Memee Lavell with her daughter Autumn Sky
Memee Lavell with her daughter Autumn Sky

Aboriginal Education and Action Research

Memee Lavell

This article was adapted with permission from "An Aboriginal Educator's Perspective on Action Research as a Strategy for Facilitating Change in Aboriginal Education," by Memee Lavell, published in the Ontario Action Researcher, Volume 3, Issue 3, 2000. The full text of the article, including bibliography and references, can be found at


As an Aboriginal woman who has struggled for many years within the current education system, as both a student and a teacher, I have become increasingly aware of the difficulty that an overwhelming majority of Aboriginal people experience within the confines of mainstream educational institutions.

Studies of contemporary Aboriginal education point to an epidemic of low academic achievement and phenomenally high drop-out rates. In 1982, the Department of Indian Affairs and Northern Development reported that the secondary school retention rate is 20 percent. When compared to a national average of 75 percent, these figures indicate the problematic state of Aboriginal education in Canada. This appalling situation calls for an immediate and sustained effort to change both the content and the process of education before more of our Aboriginal children are unnecessarily stricken by academic failure.

Current theories of, practices in, and attitudes towards the education of Aboriginal people have been far from successful. Perhaps action research, with its focus on the contextual nature of education and its reliance upon the lived experiences of the teachers of our children (both of which are often overlooked in more traditional forms of research) will prove to be a viable method to facilitate the necessary educational changes in our communities and classrooms. As in much of the literature, teacher research and action research are seen as synonymous and are used interchangeably in this analysis.

Action Research and Aboriginal Educators

Cochran-Smith and Lytle define action research as “systematic and intentional inquiry about teaching, learning, and schooling carried out by teachers in their own school and classroom settings.”

This contextual nature of teacher research is the key. Aboriginal people recognize that no one theory can ever deal with the intricacies of diverse Aboriginal communities, schools and classrooms across the continent. Because of tribal differences, varying levels of contact and assimilation, geographic diversity, and changing social and economic structures, research on the education of Aboriginal children must focus on the realities of the individual classrooms and communities in question, rather than seek to find or create generalized rules that will apply to all First Nations. Thus action research, with its focus on the concrete situations of the individual classroom, ought to be an ideal method for gaining meaningful insight into the complexities of revitalizing Aboriginal pedagogy.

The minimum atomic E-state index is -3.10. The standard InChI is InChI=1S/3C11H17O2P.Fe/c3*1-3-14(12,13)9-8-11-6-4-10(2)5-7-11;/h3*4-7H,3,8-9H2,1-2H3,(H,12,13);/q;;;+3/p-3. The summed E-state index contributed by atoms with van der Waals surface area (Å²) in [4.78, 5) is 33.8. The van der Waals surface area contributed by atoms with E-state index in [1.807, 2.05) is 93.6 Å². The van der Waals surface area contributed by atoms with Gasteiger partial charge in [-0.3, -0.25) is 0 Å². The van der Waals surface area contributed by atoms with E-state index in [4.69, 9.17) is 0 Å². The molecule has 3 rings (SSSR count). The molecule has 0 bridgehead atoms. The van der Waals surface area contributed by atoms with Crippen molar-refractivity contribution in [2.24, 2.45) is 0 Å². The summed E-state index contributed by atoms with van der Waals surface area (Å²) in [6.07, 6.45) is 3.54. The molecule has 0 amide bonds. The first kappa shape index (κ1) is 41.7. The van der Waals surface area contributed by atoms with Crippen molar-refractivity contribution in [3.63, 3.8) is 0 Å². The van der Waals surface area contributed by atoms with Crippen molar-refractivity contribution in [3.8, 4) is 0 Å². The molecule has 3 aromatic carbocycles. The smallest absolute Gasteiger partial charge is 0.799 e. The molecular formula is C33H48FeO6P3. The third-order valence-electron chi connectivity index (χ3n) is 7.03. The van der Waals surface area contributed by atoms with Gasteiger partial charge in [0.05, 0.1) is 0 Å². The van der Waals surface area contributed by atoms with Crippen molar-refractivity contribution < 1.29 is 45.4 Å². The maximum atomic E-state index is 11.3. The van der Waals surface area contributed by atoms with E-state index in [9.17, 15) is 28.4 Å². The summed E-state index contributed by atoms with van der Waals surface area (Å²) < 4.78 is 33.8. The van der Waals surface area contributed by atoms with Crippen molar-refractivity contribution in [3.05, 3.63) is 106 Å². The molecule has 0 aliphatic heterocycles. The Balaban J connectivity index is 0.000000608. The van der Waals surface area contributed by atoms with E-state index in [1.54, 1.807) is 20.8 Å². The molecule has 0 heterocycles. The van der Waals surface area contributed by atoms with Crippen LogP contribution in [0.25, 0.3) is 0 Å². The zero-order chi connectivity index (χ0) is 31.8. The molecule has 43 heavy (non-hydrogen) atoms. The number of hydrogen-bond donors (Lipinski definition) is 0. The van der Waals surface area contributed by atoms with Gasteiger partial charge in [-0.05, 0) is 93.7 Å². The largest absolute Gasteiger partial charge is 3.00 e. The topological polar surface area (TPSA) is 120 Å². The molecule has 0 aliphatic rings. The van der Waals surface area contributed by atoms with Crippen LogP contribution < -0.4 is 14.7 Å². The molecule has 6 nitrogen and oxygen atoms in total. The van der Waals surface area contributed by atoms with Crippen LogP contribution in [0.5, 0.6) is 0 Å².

According to Elliot, action research can be viewed as a solution to the perceived division between theory and practice in more traditional forms of educational research. Because much research bases its worth on the ability to generalize about all teacher practices, it “constitutes a denial of the individual practitioners’ everyday experience.” Thus much theory is easily disregarded by teachers as useless, or at least irrelevant, in the real classroom situation. Furthermore, teachers feel threatened by theory because it is produced by outsiders who “claim to be experts at generating valid knowledge about educational practices” for the masses and powerless to contribute to the body of knowledge that defines their practice.

Aboriginal people are in a similar position of powerlessness when it comes to determining what knowledge will be seen as valid in the classroom or, perhaps more importantly, whose knowledge is deemed valid in the classroom. Decisions about the content, process and organization of education for Aboriginal children have been made by outside experts based in universities or governments, far removed from the classrooms they affect. For centuries, Aboriginal children have been subjected to theories of education defined entirely by external experts including, in chronological order, religious zealots, government officials, and now educational researchers. As a result of these years of inappropriate education, Aboriginal children face the highest failure and dropout rates of any group on this continent.

Much like the teachers who have grown weary of merely implementing the educational theories of outside expert researchers, so too have the Aboriginal people become discontent with their role as subjects and consumers, rather than producers, of educational research. In an analysis of available literature on the subject, Swisher argues there is a need for Aboriginal people to become the producers of academic research in order to introduce a more accurate and more meaningful portrayal of both the historical and contemporary Aboriginal experience of education in North America.

To illustrate, Swisher points to three non-Aboriginal authors who have written over 30 articles and books on Indian education since 1985 and who are cited more often than the Aboriginal “experts from whom their experience and information was gathered.”